I have been a baseball fan since I was about 10 years old, and I have always had an affinity for catchers. Other than Cal Ripken Jr., my favorite players have traditionally played behind the plate, e.g. Thurman Munson, Carlton Fisk, Johnny Bench, Jorge Posada, and Ivan Rodriguez to name a few.
With all due respect to the other position players, I admire the catchers because I believe their position is the most mentally and intellectually challenging. Catchers use a lot of psychology, especially when dealing with their pitchers. They must know each pitcher's strengths and weaknesses, both mechanically and mentally. They must know how to extract the best possible performance from that pitcher. He is a cheerleader when the pitcher is on; he is an encourager when the pitcher is off. The catcher must also be familiar with strengths and weaknesses of the hitters on each of the opposing teams...he must know how to pitch to any given hitter and then call for those pitches.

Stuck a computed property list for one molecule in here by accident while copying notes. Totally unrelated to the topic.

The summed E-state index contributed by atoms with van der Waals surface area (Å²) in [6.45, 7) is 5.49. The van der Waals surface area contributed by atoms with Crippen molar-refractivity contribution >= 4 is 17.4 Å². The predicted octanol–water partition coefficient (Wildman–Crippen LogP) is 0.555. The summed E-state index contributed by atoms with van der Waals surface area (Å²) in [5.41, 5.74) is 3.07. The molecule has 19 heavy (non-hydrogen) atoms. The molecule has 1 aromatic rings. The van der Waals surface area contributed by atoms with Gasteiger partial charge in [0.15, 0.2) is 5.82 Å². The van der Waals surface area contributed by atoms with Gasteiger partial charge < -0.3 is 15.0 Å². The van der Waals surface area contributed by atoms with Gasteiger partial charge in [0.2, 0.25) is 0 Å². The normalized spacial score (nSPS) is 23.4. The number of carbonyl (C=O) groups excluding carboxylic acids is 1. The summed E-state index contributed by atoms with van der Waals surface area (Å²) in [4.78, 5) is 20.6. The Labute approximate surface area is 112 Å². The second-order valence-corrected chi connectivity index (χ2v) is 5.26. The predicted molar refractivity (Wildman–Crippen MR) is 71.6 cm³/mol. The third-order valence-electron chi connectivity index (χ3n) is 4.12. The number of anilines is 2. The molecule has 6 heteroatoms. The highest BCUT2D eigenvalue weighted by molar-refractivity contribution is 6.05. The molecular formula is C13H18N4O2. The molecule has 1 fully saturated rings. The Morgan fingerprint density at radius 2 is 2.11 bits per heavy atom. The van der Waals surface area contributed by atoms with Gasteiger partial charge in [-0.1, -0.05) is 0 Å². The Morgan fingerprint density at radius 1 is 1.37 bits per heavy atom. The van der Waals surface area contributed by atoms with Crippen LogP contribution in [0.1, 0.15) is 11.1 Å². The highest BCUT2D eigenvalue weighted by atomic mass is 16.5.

The position of catcher is, by far, the most physically grueling---you have to be tough to be a catcher. Not only are you squatting up and down for about half of the game, but you are also wearing several pounds of protective equipment while you're doing it. In any given game, a catcher has 100+ balls moving in excess of 90 mph popping into the palm of his hand, which is protected only by a thick layer of leather. A catcher must use his body to block unruly pitches that miss their mark. Perhaps the most physically harrowing aspect of a catcher's list of duties is to block home plate at all costs. Do not let the runner score. This means blocking it with nothing more than your body. Who says baseball is a non-contact sport?
I love how gutsy and passionate Pudge is when he plays baseball. Here is a picture of Pudge blocking the plate during game 5 of the 2003 National League Championship Series in Miami. This is one of my favorite Pudge moments! J.T. Snow of the Giants bowled Pudge over in an attempt to cross the plate. Pudge tumbled head over heels, but he tagged Snow and held onto the ball in the process. This moment marked the end of the NLCS, because the Marlins clinched the game and the National League Championship with this play! I watched it live on television, and when I saw Pudge pop up and show the ump that he still had the ball, it endeared him to me even more.